The private spaces should not be located in high traffic areas. The counseling spaces are similar to psychiatric facility spaces and should feel safe, confidential, and non-threatening. A beneficial additional space adjacent to counseling offices or group therapy rooms is a waiting and/or decompression room. This room provides a private space for a distraught customer waiting to see a counselor or for a customer to compose him or herself after an emotionally difficult session prior to reentering the public spaces.
B. Design Considerations
Key design goals and considerations for Family Service Centers include the following:
In order for customers to feel comfortable using the services of a Family Service Center, they must not feel intimidated. They also must feel that the information they share and the emotions they express will remain confidential. Therefore, the following design elements are critical:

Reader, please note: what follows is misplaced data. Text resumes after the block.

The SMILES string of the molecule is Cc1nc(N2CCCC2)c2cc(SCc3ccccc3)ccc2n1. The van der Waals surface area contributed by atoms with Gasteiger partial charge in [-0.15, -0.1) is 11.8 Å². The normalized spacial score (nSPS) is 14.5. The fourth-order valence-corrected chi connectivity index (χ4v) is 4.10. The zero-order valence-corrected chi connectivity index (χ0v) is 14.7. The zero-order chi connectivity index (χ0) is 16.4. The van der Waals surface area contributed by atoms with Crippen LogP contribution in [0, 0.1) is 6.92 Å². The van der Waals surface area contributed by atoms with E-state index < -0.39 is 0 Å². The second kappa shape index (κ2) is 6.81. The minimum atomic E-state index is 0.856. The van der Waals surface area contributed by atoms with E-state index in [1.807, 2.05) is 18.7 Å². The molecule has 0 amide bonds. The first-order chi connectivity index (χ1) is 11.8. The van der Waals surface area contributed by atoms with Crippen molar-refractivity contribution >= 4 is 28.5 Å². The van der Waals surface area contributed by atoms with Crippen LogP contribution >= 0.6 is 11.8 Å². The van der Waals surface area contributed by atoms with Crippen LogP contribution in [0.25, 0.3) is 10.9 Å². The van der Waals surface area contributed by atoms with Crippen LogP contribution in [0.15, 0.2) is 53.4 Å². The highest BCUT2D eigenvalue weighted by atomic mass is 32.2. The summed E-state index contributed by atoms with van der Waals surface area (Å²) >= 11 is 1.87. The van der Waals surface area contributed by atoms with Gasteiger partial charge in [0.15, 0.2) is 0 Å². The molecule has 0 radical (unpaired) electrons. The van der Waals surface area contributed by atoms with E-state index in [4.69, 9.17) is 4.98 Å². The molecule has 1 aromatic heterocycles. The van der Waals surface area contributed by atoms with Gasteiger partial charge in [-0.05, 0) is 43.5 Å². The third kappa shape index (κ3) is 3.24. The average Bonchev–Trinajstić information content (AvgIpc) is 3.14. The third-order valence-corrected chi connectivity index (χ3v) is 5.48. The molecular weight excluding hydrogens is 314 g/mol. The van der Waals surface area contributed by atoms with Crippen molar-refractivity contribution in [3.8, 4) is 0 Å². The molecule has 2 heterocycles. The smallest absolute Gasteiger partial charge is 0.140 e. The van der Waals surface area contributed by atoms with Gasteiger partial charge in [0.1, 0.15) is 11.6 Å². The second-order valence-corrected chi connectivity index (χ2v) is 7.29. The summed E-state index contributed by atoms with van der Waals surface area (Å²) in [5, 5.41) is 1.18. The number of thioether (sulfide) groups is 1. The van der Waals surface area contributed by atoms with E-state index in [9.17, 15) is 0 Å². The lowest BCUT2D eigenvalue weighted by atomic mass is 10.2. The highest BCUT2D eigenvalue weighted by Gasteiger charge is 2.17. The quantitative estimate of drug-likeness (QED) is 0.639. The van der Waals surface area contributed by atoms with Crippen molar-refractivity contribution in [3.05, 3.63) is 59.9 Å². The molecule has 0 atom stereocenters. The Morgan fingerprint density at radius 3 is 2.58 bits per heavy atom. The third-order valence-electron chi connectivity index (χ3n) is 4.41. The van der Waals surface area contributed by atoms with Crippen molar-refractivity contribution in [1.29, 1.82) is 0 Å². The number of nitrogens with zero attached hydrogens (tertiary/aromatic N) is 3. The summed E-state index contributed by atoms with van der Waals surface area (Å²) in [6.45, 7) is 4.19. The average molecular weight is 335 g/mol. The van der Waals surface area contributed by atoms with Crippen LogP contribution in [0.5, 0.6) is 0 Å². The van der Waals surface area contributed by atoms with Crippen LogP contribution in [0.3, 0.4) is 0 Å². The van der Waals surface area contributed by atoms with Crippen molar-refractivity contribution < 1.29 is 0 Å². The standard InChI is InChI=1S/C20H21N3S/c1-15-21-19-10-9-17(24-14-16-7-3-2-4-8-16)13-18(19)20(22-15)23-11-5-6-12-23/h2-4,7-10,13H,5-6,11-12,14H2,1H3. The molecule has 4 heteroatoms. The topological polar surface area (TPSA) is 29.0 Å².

- Physically separate private spaces from public spaces.
- Provide acoustical privacy. Counseling and therapy spaces should use full-height partitions that extend to the underside of the structure and include materials that reduce sound transmission.
- Do not place a desk or other furniture between the customer and the staff member (see figure below).
- Provide a sense of welcome and arrival at the entrance, lobby, and control desk.
- In the counseling and therapy spaces, use indirect lighting as main ambient lighting, and
- Avoid "institutional" finishes, textures, and colors.
Include Appropriate Space for Staff
Provide space to assist staff in developing and maintaining the center's programs and business. Outside of normal day-to-day operations, staff must be able to accomplish the following: